I subsequently waited on his Grace by appointment. He received me in the most polite manner, but told me it was out of his power to render me assistance, not having any of his father's letters in his possession. Upon the whole he considered, that as the affair in question was now at rest, it would be as well not to revive it, lest animadversions should be made that would tend to recall past events.

His Grace more than once observed during the interview, that his father was an injured man; but he believed there never existed one who naturally possessed a better or more susceptible heart. I told him that this was my firm belief, and that the En

quiry in which I was engaged, would not, in the slightest degree, tend to alter that opinion.

It is a fair field for literary investigation, which has been entered by many other competitors, so that I cannot see any necessity for withholding from the public the result of my labours, which has been accomplished with so great a share of time, expense, and trouble ; nevertheless, I should be extremely sorry to wound the feelings of any one, could I for a moment suppose, that the present disclosure would have that effect: on the contrary, I consider that it will operate in every way the reverse ; and that the name of Lord Viscount Sackville, which at present lies buried in comparative obscurity, will be handed down to posterity with as much dignity and splendour as other branches of his noble family, who stand pre-eminent in the literary world, for their talents, learning, and sound judgment.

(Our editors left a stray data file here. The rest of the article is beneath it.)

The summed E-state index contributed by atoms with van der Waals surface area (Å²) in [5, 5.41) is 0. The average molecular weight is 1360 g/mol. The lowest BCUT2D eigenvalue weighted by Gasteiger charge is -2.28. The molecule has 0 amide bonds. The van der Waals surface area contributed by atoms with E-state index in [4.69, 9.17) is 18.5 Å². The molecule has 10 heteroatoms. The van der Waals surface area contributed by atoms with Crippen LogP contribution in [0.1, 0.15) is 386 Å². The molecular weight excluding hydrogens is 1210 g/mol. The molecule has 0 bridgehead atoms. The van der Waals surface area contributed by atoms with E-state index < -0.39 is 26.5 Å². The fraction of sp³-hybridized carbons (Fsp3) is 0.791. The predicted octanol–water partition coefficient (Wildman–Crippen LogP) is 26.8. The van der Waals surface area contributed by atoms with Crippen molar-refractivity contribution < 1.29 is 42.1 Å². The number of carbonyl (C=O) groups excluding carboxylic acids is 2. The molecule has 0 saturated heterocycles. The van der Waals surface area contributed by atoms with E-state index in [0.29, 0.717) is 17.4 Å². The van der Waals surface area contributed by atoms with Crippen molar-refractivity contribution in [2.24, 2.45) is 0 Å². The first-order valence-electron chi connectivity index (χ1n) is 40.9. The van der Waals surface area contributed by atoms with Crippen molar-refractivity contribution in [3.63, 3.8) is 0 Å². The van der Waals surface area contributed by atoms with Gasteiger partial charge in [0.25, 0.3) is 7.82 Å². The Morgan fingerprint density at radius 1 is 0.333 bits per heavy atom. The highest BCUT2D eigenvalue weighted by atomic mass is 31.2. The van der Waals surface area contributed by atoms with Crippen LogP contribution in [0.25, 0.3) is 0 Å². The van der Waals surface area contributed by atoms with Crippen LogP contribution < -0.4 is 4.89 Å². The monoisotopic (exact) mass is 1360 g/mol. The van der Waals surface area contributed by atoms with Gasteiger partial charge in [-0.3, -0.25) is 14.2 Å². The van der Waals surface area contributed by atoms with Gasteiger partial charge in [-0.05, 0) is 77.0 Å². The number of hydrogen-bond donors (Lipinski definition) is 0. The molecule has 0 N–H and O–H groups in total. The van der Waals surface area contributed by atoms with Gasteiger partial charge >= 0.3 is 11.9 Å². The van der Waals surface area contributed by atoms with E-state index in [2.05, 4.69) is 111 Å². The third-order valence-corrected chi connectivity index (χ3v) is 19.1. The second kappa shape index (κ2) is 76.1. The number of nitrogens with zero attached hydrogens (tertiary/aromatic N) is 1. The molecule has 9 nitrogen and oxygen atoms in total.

I afterwards succeeded in obtaining a letter written by Lord George to the Secretary at War, Lord Barrington, on his dismissal from his Majesty's service. It was written previously to his trial, and I have inserted it in the


of his life, to shew his connexion with Lord Barrington, who waited on him on the occasion of his delivering up his commissions. Other motives of personal dislike occurred afterwards,

which were aggravated by the result of his trial. It also tends to shew that his disgust to the Government was not without cause, as his dismissal from all his emoluments took place before he had an opportunity of clearing his character from the false imputations which had been so maliciously raised against it. This original letter is deposited in the War Office. I am indebted for a copy of it to the politeness of Lord Palmerston, and to Mr. Coleman, who interested himself on my behalf.

A few days after the date of this letter, Lord George wrote to his brother-in-law, Lord Viscount Bateman, complaining of so wanton an exercise of the prerogative, in dismissing him from the army before trial.

before trial. He writes with all the feelings of an injured man, conscious of his own innocence ; and concludes by hoping that so dangerous a precedent “may not excite alarm.” The original letter (of which a true copy is inserted in the summary of his Lordship’s life) is in the possession of W. Little, Esq. Other familiar letters, previous to this unfortunate affair, will also be read with interest. They were written to his intimate friend Major Younge, during the Rebellion in Scotland, and throw some light on his antipathy to that nation. In one of them, dated from Perth, he even goes so far as to avow that nothing but another rebellion would